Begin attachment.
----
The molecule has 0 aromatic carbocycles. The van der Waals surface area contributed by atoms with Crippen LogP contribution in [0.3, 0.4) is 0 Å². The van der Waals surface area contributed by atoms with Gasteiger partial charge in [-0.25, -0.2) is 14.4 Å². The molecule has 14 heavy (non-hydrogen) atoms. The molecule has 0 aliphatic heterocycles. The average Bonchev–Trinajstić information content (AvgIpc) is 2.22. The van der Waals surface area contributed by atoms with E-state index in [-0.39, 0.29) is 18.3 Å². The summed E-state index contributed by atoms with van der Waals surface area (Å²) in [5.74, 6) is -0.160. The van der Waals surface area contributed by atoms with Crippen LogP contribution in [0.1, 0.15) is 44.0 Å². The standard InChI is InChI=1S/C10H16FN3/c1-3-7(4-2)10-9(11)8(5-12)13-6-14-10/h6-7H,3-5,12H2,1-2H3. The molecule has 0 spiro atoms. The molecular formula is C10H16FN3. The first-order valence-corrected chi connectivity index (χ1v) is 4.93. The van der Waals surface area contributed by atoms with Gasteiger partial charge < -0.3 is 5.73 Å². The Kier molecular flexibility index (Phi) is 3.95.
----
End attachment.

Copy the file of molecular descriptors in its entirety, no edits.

The molecule has 0 aromatic carbocycles. The van der Waals surface area contributed by atoms with Crippen LogP contribution in [0.3, 0.4) is 0 Å². The van der Waals surface area contributed by atoms with Gasteiger partial charge in [-0.25, -0.2) is 14.4 Å². The molecule has 14 heavy (non-hydrogen) atoms. The molecule has 0 aliphatic heterocycles. The average Bonchev–Trinajstić information content (AvgIpc) is 2.22. The van der Waals surface area contributed by atoms with E-state index in [-0.39, 0.29) is 18.3 Å². The summed E-state index contributed by atoms with van der Waals surface area (Å²) in [5.74, 6) is -0.160. The van der Waals surface area contributed by atoms with Crippen LogP contribution in [0.1, 0.15) is 44.0 Å². The standard InChI is InChI=1S/C10H16FN3/c1-3-7(4-2)10-9(11)8(5-12)13-6-14-10/h6-7H,3-5,12H2,1-2H3. The molecule has 0 spiro atoms. The molecular formula is C10H16FN3. The first-order valence-corrected chi connectivity index (χ1v) is 4.93. The van der Waals surface area contributed by atoms with Gasteiger partial charge < -0.3 is 5.73 Å². The Kier molecular flexibility index (Phi) is 3.95.